Online conversations about Unitarian Universalism and responses to <cite>UU World</cite>.
A hot topic in the UU blogosphere was the “Congregations and Beyond” report, in which UUA President Peter Morales wrote, “Congregations will always be at the center of Unitarian Universalism. . . . [But] congregations cannot be the only way we connect with people. We have always seen ourselves as a faith, as part of an international religious movement.” (January 19)
At So May We Be, the Rev. Chip Roush observed, “We UUs are not unique in facing this issue. Nor are we unique in trying to solve it through marketing.” (January 21)
Christine Slocum of Seattleite from Syracuse re-examined her understanding of Unitarian Universalism: “I already thought of UUism as a religious movement. Imagine my surprise when, in the ensuing discussion, I discovered that I had the wrong idea the entire time.” (January 24)
On the UUA’s Growing Unitarian Universalism blog, Tandi Rogers shared initial results of her survey of “free-range UUs”: “[One] thing that stunned me was the number . . . who have been to our congregations and left, repelled by less than inspiring worship or an exhausting congregational conflict or our issues with power and authority.” (February 13)
At Beyond Belief, Morales commented on the nature of the conversation: “We are creating a new way of working together as an association. . . . Stated briefly, we at the UUA are doing all of this in close collaboration with others. We are ‘crowdsourcing’ our work—working in partnership with a wide variety of people and inviting input along the way.” (February 14)
Liz James of Hummingbird Homemaker shared the perspectives of fellow students in a Meadville Lombard digital literacy class: “When the price of membership is conformity to a structure that is culturally foreign or negative, people might say ‘I’m a UU but not a church person.’ Unfortunately, ‘not a church person’ currently translates into ‘nearly completely shut out of the movement.’” (February 1)
At the lively tradition, the Rev. Tom Schade wrote, “When some people hear that President Morales wants us to think of ourselves as ‘a religious movement,’ they get anxious. It sounds like the UUA will become even more boundary-less and intentionally less organized.” (January 30)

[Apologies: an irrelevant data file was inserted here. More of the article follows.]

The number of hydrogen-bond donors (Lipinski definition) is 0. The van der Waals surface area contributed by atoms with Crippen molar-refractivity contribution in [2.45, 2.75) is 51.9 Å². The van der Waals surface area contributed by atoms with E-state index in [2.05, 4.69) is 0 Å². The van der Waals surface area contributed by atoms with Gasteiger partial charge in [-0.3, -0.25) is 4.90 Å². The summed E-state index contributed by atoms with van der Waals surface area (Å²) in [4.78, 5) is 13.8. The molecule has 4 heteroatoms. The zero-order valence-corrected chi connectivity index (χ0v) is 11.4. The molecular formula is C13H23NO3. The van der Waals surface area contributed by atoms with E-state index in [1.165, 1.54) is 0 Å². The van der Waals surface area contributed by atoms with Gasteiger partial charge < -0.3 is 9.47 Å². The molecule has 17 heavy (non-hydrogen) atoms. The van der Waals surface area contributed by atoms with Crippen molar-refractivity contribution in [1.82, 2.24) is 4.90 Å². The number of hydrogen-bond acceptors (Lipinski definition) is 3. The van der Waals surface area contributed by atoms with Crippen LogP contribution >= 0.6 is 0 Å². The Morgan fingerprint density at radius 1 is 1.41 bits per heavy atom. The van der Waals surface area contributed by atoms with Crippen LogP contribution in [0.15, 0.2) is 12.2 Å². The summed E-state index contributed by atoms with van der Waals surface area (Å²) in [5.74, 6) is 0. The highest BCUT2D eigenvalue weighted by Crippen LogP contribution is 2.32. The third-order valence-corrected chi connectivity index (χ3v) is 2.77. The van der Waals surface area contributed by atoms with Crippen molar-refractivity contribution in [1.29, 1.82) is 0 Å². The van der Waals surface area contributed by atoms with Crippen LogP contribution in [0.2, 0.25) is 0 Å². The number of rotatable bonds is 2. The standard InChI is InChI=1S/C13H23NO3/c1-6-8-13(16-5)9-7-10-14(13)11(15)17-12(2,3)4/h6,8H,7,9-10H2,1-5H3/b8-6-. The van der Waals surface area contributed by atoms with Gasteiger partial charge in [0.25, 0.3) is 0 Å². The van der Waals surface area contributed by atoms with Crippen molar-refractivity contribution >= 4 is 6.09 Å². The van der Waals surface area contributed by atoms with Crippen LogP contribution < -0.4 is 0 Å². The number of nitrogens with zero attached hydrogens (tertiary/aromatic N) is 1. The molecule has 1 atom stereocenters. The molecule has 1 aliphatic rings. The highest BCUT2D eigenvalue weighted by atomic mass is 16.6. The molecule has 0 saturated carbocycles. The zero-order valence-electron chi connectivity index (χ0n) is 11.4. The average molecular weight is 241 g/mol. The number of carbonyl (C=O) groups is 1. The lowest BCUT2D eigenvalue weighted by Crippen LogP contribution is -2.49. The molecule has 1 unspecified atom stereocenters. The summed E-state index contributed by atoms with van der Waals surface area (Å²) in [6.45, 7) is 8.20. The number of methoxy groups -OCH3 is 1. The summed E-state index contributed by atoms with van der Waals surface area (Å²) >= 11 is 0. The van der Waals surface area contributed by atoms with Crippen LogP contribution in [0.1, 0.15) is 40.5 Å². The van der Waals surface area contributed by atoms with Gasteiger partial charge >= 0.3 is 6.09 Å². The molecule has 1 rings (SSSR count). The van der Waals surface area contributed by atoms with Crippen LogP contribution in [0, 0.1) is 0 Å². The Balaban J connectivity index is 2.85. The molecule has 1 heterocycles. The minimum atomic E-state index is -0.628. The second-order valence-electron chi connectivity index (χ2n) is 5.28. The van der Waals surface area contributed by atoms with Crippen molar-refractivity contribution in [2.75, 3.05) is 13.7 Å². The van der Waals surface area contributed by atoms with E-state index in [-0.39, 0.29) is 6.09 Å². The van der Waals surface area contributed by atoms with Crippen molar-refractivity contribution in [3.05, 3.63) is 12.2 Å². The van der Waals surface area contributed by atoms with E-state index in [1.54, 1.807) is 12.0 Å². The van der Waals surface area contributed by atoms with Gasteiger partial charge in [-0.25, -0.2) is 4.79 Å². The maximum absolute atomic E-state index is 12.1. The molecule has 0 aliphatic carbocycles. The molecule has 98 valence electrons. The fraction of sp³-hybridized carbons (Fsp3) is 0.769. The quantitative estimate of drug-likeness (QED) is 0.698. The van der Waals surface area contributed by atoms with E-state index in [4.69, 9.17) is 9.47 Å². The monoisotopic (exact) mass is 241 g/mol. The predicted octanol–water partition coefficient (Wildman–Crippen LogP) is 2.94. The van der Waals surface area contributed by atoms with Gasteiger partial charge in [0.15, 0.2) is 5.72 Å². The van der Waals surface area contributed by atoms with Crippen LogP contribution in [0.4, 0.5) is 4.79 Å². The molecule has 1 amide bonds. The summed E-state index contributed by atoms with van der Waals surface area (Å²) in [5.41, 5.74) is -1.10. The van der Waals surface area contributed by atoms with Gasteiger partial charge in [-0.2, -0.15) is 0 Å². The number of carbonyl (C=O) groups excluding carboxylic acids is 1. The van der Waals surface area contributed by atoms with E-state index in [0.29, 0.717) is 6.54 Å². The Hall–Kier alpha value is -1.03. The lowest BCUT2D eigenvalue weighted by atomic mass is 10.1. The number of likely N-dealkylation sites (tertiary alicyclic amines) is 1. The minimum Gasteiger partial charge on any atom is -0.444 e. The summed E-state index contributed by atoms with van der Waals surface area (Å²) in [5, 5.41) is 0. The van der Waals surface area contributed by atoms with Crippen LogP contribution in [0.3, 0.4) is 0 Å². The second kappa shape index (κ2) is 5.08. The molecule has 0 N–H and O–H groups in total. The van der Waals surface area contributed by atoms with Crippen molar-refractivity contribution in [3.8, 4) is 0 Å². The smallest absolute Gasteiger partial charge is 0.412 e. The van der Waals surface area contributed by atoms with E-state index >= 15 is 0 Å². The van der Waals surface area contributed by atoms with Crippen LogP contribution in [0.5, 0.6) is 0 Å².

At RevCyn, the Rev. Dr. Cynthia Landrum considered media coverage of Trayvon Martin’s death: “The fact that we are, really, conditioned through our media and our culture to be more sympathetically inclined towards dead white children and to find their deaths sadder and more outrageously wrong makes it even more clear how very, very wrong Trayvon’s death was.” (March 28)
Writing at The Weekly Sift, Doug Muder described the racism whites don’t want to see: “[Why] did the police find [Zimmerman’s] story credible and his actions excusable? You’re an armed white adult chasing an unarmed black teenager you outweigh by about 100 pounds. Naturally, you would feel threatened. That’s the kind of racism that is still endemic in every nook and cranny of America.” (March 26)
Kim Hampton of East of Midnight concluded that “there is a theological issue at play here. And we ignore it at our peril. Everybody mouths the words that ‘we are all God’s children.’ Yet on the other hand collective actions say that God is a respecter of persons.” (March 29)
The Rev. Dan Harper of Yet Another Unitarian Universalist responded to Eboo Patel’s Spring 2012 UU World article (“If We Don’t Invest in Our Youth, Others Will”): “The totalitarians and fundamentalists . . . have built thriving youth ministries that produce fanatics. If we poured the kind of energy and effort and money into youth that they do, we could nurture a huge cadre of young people committed to spreading peace and justice and love throughout the world.” (February 27)
Writing at And the stones shall cry, the Rev. Krista Taves described visiting an evangelical megachurch and hearing Universalism preached: “I really couldn’t believe what I was hearing. His sermon was about pure love. Unconditional unfailing love and he was saying it is all around us. . . . Are we going to let ourselves be healed with that undying love?”
Writing at Divining the Digital Reformation, the Rev. Brian Kiely examined the role of religious professionals in changing times: “The reality in this age of declining volunteerism is that even more of the work is falling onto those folks who are paid to go to church.” (March 5)
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The Rev. Heather Christensen writes “The Interdependent Web,” UU World’s weekly guide to Unitarian Universalist blogs. She lives with her partner Liesl and their two young children in Bellingham, Washington.